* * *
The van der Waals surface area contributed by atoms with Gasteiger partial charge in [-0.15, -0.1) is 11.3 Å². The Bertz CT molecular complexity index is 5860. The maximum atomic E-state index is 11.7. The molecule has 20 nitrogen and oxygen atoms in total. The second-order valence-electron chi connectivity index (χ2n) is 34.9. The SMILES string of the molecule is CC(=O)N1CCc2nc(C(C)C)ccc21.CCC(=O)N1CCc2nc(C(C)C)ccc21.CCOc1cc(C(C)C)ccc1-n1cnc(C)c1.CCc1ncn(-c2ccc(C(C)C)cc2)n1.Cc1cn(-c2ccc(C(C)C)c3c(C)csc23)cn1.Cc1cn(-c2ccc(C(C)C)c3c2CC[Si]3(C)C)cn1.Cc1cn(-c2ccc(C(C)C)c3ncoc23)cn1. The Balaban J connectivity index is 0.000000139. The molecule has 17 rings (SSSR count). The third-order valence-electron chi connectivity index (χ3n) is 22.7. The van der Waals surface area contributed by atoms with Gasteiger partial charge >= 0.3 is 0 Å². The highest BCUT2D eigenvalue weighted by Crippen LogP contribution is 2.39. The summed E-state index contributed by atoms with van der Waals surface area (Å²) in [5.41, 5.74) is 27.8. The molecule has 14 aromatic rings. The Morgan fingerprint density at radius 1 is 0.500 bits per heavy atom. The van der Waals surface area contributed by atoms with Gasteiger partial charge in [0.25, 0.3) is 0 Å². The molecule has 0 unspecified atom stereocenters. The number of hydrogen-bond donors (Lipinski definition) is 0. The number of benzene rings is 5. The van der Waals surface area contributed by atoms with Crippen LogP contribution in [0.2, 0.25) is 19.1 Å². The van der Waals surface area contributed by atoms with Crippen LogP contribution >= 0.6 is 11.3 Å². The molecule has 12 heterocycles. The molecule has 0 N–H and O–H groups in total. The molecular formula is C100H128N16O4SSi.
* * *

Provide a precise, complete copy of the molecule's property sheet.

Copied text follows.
The van der Waals surface area contributed by atoms with Gasteiger partial charge in [-0.15, -0.1) is 11.3 Å². The Bertz CT molecular complexity index is 5860. The maximum atomic E-state index is 11.7. The molecule has 20 nitrogen and oxygen atoms in total. The second-order valence-electron chi connectivity index (χ2n) is 34.9. The SMILES string of the molecule is CC(=O)N1CCc2nc(C(C)C)ccc21.CCC(=O)N1CCc2nc(C(C)C)ccc21.CCOc1cc(C(C)C)ccc1-n1cnc(C)c1.CCc1ncn(-c2ccc(C(C)C)cc2)n1.Cc1cn(-c2ccc(C(C)C)c3c(C)csc23)cn1.Cc1cn(-c2ccc(C(C)C)c3c2CC[Si]3(C)C)cn1.Cc1cn(-c2ccc(C(C)C)c3ncoc23)cn1. The Balaban J connectivity index is 0.000000139. The molecule has 17 rings (SSSR count). The third-order valence-electron chi connectivity index (χ3n) is 22.7. The van der Waals surface area contributed by atoms with Gasteiger partial charge >= 0.3 is 0 Å². The highest BCUT2D eigenvalue weighted by Crippen LogP contribution is 2.39. The summed E-state index contributed by atoms with van der Waals surface area (Å²) in [5.41, 5.74) is 27.8. The molecule has 14 aromatic rings. The Morgan fingerprint density at radius 1 is 0.500 bits per heavy atom. The van der Waals surface area contributed by atoms with Gasteiger partial charge in [0.25, 0.3) is 0 Å². The molecule has 0 unspecified atom stereocenters. The number of hydrogen-bond donors (Lipinski definition) is 0. The number of benzene rings is 5. The van der Waals surface area contributed by atoms with Crippen LogP contribution in [0.2, 0.25) is 19.1 Å². The van der Waals surface area contributed by atoms with Crippen LogP contribution >= 0.6 is 11.3 Å². The molecule has 12 heterocycles. The molecule has 0 N–H and O–H groups in total. The molecular formula is C100H128N16O4SSi.